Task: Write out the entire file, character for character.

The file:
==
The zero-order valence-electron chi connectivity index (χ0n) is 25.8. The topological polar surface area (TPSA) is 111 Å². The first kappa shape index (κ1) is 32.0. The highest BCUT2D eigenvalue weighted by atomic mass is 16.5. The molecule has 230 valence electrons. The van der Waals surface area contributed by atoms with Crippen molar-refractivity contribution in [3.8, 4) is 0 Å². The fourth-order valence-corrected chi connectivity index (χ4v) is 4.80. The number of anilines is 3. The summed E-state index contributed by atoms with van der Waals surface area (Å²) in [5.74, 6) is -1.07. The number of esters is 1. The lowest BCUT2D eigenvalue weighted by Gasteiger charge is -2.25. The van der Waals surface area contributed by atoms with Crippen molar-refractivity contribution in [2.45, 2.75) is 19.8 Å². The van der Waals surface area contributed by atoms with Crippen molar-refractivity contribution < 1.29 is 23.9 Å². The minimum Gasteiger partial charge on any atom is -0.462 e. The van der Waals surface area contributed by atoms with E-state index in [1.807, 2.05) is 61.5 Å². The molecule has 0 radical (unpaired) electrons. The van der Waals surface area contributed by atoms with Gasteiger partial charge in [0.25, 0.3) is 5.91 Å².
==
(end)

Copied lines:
The zero-order valence-electron chi connectivity index (χ0n) is 25.8. The topological polar surface area (TPSA) is 111 Å². The first kappa shape index (κ1) is 32.0. The highest BCUT2D eigenvalue weighted by atomic mass is 16.5. The molecule has 230 valence electrons. The van der Waals surface area contributed by atoms with Crippen molar-refractivity contribution in [3.8, 4) is 0 Å². The fourth-order valence-corrected chi connectivity index (χ4v) is 4.80. The number of anilines is 3. The summed E-state index contributed by atoms with van der Waals surface area (Å²) in [5.74, 6) is -1.07. The number of esters is 1. The lowest BCUT2D eigenvalue weighted by Gasteiger charge is -2.25. The van der Waals surface area contributed by atoms with Crippen molar-refractivity contribution in [2.45, 2.75) is 19.8 Å². The van der Waals surface area contributed by atoms with Crippen molar-refractivity contribution < 1.29 is 23.9 Å². The minimum Gasteiger partial charge on any atom is -0.462 e. The van der Waals surface area contributed by atoms with E-state index in [1.807, 2.05) is 61.5 Å². The molecule has 0 radical (unpaired) electrons. The van der Waals surface area contributed by atoms with Gasteiger partial charge in [0.25, 0.3) is 5.91 Å².